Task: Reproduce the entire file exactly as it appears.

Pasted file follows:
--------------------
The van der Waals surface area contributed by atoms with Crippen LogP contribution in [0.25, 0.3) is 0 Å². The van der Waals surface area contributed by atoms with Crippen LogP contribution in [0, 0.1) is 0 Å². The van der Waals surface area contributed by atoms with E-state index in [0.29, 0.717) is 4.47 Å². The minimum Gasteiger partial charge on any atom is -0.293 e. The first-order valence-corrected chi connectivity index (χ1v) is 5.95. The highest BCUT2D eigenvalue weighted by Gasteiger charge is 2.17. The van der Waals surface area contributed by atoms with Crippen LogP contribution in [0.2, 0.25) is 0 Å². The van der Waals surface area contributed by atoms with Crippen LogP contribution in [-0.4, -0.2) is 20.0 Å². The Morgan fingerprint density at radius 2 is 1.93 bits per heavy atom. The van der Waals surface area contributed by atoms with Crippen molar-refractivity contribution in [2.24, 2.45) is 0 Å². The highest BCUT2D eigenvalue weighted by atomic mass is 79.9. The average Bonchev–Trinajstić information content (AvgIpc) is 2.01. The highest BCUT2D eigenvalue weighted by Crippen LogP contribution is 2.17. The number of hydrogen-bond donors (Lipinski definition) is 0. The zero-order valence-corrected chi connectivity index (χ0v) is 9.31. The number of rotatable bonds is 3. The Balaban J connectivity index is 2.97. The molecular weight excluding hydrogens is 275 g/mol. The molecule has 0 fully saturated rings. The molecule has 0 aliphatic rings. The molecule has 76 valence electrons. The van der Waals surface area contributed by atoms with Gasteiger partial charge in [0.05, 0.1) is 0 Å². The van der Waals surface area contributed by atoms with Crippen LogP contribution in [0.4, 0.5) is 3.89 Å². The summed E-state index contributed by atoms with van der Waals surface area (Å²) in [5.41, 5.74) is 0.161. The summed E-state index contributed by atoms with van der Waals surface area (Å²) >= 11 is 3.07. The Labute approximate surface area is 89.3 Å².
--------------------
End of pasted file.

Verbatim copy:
The van der Waals surface area contributed by atoms with Crippen LogP contribution in [0.25, 0.3) is 0 Å². The van der Waals surface area contributed by atoms with Crippen LogP contribution in [0, 0.1) is 0 Å². The van der Waals surface area contributed by atoms with E-state index in [0.29, 0.717) is 4.47 Å². The minimum Gasteiger partial charge on any atom is -0.293 e. The first-order valence-corrected chi connectivity index (χ1v) is 5.95. The highest BCUT2D eigenvalue weighted by Gasteiger charge is 2.17. The van der Waals surface area contributed by atoms with Crippen LogP contribution in [0.2, 0.25) is 0 Å². The van der Waals surface area contributed by atoms with Crippen LogP contribution in [-0.4, -0.2) is 20.0 Å². The Morgan fingerprint density at radius 2 is 1.93 bits per heavy atom. The van der Waals surface area contributed by atoms with Crippen molar-refractivity contribution in [2.24, 2.45) is 0 Å². The highest BCUT2D eigenvalue weighted by atomic mass is 79.9. The average Bonchev–Trinajstić information content (AvgIpc) is 2.01. The highest BCUT2D eigenvalue weighted by Crippen LogP contribution is 2.17. The number of hydrogen-bond donors (Lipinski definition) is 0. The zero-order valence-corrected chi connectivity index (χ0v) is 9.31. The number of rotatable bonds is 3. The Balaban J connectivity index is 2.97. The molecular weight excluding hydrogens is 275 g/mol. The molecule has 0 fully saturated rings. The molecule has 0 aliphatic rings. The molecule has 76 valence electrons. The van der Waals surface area contributed by atoms with Gasteiger partial charge in [0.05, 0.1) is 0 Å². The van der Waals surface area contributed by atoms with Crippen LogP contribution in [0.4, 0.5) is 3.89 Å². The summed E-state index contributed by atoms with van der Waals surface area (Å²) in [5.41, 5.74) is 0.161. The summed E-state index contributed by atoms with van der Waals surface area (Å²) >= 11 is 3.07. The Labute approximate surface area is 89.3 Å².